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Georges Rey
University of Maryland, College Park
  1. Concepts and Stereotypes.Georges Rey - 1983 - Cognition 15 (1-3):237-62.
  2.  27
    Concepts and Conceptions: A Reply to Smith, Medin and Rips.Georges Rey - 1985 - Cognition 19 (3):297-303.
  3.  32
    A Reason for Doubting the Existence of Consciousness.Georges Rey - 1982 - In Richard J. Davidson, Gary E. Schwartz & D. H. Shapiro (eds.), Consciousness and Self-Regulation. New York: Plenum. pp. 1--39.
  4. When Other Things Aren't Equal: Saving Ceteris Paribus Laws From Vacuity.Paul Pietroski & Georges Rey - 1995 - British Journal for the Philosophy of Science 46 (1):81-110.
    A common view is that ceteris paribus clauses render lawlike statements vacuous, unless such clauses can be explicitly reformulated as antecedents of ?real? laws that face no counterinstances. But such reformulations are rare; and they are not, we argue, to be expected in general. So we defend an alternative sufficient condition for the non-vacuity of ceteris paribus laws: roughly, any counterinstance of the law must be independently explicable, in a sense we make explicit. Ceteris paribus laws will carry a plethora (...)
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  5. What's Really Going on in Searle's 'Chinese Room'.Georges Rey - 1986 - Philosophical Studies 50 (September):169-85.
  6. Contemporary Philosophy of Mind: A Contentiously Classical Approach.Georges Rey - 1997 - Wiley-Blackwell.
    This volume is an introduction to contemporary debates in the philosophy of mind. In particular, the author focuses on the controversial "eliminativist" and "instrumentalist" attacks - from philosophers such as of Quine, Dennett, and the Churchlands - on our ordinary concept of mind. In so doing, Rey offers an explication and defense of "mental realism", and shows how Fodor's representational theory of mind affords a compelling account of much of our ordinary mental talk of beliefs, hopes, and desires.
     
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  7.  15
    Remembering Jerry Fodor and His Work.Georges Rey - 2018 - Mind and Language 33 (4):321-341.
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  8.  82
    Sensational Sentences Switched.Georges Rey - 1992 - Philosophical Studies 68 (3):289 - 319.
  9.  62
    A Naturalistic A Priori.Georges Rey - 1998 - Philosophical Studies 92 (1/2):25 - 43.
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  10. Innateness.Steven Gross & Georges Rey - forthcoming - In Eric Margolis, Richard Samuels & Stephen Stich (eds.), Oxford Handbook of Philosophy of Cognitive Science. Oxford University Press.
    A survey of innateness in cognitive science, focusing on (1) what innateness might be, and (2) whether concepts might be innate.
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  11.  16
    Toward a Computational Account of Akrasia and Self-Deception.Georges Rey - 1988 - In Brian P. McLaughlin & Amelie O. Rorty (eds.), Perspectives on Self-Deception. University of California Press. pp. 264--296.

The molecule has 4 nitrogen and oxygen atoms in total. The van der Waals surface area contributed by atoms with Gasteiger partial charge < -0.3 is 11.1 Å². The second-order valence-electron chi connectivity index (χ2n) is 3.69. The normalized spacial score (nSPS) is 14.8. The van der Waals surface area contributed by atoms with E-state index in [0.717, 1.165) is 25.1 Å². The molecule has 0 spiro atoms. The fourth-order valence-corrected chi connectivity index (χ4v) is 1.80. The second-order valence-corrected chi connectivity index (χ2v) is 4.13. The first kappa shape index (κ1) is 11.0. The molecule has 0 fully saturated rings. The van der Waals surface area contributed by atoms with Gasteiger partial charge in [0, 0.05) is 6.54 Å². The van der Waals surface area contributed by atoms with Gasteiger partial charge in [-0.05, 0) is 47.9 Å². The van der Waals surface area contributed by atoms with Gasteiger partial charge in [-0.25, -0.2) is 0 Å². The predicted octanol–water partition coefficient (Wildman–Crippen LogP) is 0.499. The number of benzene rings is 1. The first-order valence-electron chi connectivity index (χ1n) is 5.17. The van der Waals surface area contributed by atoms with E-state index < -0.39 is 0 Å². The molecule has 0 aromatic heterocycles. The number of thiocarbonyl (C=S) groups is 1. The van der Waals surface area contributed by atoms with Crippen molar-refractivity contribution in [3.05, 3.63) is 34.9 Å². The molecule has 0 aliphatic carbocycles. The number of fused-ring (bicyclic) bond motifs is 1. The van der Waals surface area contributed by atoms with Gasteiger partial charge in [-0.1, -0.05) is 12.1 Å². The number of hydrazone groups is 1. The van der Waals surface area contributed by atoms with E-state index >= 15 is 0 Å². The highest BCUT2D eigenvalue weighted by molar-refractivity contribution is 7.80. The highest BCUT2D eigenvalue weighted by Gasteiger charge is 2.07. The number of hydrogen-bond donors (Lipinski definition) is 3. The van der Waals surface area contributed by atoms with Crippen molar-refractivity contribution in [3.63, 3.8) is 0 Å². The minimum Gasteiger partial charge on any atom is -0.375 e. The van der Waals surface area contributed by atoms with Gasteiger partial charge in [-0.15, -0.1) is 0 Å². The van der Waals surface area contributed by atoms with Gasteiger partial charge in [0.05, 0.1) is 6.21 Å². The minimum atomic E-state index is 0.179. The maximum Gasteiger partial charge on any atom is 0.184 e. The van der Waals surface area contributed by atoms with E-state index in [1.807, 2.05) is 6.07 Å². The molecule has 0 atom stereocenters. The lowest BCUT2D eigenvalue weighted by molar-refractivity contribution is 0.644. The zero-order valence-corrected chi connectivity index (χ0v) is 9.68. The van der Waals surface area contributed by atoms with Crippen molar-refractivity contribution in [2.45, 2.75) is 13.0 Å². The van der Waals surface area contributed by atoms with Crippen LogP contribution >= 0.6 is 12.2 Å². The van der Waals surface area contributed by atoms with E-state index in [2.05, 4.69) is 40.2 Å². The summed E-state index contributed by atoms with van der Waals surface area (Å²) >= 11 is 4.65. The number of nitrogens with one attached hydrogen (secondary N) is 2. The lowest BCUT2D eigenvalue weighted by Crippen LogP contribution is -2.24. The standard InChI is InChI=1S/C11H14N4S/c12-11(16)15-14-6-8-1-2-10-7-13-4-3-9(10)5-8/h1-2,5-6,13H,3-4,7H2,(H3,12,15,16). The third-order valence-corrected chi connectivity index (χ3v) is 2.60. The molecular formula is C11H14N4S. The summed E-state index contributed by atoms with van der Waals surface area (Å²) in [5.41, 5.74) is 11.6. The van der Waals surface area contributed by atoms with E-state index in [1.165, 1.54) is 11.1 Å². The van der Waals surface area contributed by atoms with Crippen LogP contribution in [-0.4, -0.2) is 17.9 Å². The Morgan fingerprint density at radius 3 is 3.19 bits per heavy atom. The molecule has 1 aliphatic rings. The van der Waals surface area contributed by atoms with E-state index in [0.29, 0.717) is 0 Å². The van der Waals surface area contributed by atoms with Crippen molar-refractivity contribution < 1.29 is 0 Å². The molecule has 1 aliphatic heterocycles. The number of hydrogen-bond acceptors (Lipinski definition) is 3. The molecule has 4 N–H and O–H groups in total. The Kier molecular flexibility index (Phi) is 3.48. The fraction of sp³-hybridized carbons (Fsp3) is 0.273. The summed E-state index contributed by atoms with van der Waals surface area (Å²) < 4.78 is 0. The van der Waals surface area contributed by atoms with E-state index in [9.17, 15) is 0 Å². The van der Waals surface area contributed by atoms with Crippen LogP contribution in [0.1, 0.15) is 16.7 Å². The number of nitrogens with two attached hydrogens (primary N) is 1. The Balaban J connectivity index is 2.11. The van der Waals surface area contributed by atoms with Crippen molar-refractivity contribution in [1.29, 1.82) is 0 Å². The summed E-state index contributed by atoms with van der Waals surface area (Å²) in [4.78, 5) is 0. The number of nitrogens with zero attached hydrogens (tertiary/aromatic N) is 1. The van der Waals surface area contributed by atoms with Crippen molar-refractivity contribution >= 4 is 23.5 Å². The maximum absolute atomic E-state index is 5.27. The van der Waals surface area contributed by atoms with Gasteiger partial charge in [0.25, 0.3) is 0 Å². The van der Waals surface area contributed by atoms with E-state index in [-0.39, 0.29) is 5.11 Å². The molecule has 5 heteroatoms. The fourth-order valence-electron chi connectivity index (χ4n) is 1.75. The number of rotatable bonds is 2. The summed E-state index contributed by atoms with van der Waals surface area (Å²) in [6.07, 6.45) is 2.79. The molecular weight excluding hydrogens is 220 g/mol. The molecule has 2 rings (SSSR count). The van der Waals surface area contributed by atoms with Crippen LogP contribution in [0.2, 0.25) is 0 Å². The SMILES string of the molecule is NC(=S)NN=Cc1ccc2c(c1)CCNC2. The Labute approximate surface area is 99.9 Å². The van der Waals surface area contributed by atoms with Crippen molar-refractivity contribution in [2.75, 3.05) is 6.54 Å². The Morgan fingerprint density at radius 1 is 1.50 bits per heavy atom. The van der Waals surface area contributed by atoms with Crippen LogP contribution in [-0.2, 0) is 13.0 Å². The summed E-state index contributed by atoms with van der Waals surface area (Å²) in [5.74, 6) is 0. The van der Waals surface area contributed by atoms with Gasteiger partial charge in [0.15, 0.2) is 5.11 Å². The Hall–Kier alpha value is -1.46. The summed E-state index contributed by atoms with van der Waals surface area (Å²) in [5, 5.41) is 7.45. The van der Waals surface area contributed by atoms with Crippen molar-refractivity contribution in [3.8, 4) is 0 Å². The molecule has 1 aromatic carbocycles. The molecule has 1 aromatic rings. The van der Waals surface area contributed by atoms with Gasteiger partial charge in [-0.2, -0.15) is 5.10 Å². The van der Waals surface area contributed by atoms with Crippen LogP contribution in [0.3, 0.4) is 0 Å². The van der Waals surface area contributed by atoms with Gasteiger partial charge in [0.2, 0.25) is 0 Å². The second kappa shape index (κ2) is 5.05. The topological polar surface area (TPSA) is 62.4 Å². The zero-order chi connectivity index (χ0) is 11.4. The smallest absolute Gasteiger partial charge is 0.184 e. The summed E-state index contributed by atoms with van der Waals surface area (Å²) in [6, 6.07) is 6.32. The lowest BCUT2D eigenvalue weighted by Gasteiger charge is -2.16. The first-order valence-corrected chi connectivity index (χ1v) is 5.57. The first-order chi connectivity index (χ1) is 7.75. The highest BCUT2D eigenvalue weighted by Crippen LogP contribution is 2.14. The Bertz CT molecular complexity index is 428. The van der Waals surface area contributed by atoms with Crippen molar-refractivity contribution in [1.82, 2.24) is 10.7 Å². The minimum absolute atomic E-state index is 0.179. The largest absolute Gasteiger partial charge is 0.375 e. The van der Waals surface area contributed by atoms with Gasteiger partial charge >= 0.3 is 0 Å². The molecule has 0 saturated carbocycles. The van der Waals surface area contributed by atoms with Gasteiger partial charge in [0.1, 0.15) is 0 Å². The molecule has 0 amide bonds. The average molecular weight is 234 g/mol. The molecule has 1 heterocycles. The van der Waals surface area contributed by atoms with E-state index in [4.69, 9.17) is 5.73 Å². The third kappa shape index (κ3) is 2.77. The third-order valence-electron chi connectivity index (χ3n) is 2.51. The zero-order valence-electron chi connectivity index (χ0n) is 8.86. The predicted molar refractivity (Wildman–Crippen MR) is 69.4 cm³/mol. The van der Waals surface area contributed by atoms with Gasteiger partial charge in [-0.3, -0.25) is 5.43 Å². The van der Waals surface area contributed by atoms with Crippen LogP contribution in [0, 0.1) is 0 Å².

12.  91
    A Narrow Representationalist Account of Qualitative Experience.Georges Rey - 1998 - Philosophical Perspectives 12 (S12):435-58.
  13. Resisting Normativism in Psychology.Georges Rey - 2007 - In Brian P. McLaughlin & Jonathan D. Cohen (eds.), Contemporary Debates in Philosophy of Mind. Blackwell.
    “Intentional content,” as I understand it, is whatever serves as the object of “propositional” attitude verbs, such as “think,” “judge,” “represent,” “prefer” (whether or not these objects are “propositions”). These verbs are standardly used to pick out the intentional states invoked to explain the states and behavior of people and many animals. I shall take the “normativity of the intentional,” or “Normativism,” to be the claim that any adequate theory of intentional states involves considerations of value not essentially involved in (...)
     
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  14. Functionalism and the Emotions Explaining Emotions.Georges Rey - 1980 - In Amelie Oksenberg Rorty (ed.), Explaining Emotions. University of California Press.
     
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  15.  24
    (Even Higher-Order) Intentionality Without Consciousness.Georges Rey - 2008 - Revue Internationale de Philosophie 1:51-78.
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  16.  23
    In Defense of Folieism.Georges Rey - 2008 - Croatian Journal of Philosophy 8 (2):177-202.
    According to the “Folieism” I have been recently defending, communication is a kind of folie à deux in which speakers and hearers enjoy a stable and innocuous illusion of producing and hearing standard linguistic entities (“SLE”s) that are seldom if ever actually produced. In the present paper, after summarizing the main points of the view, I defend it against efforts of Barber, Devitt and Miščević to rescue SLEs in terms of social, response-dependent proposals. I argue that their underlying error is (...)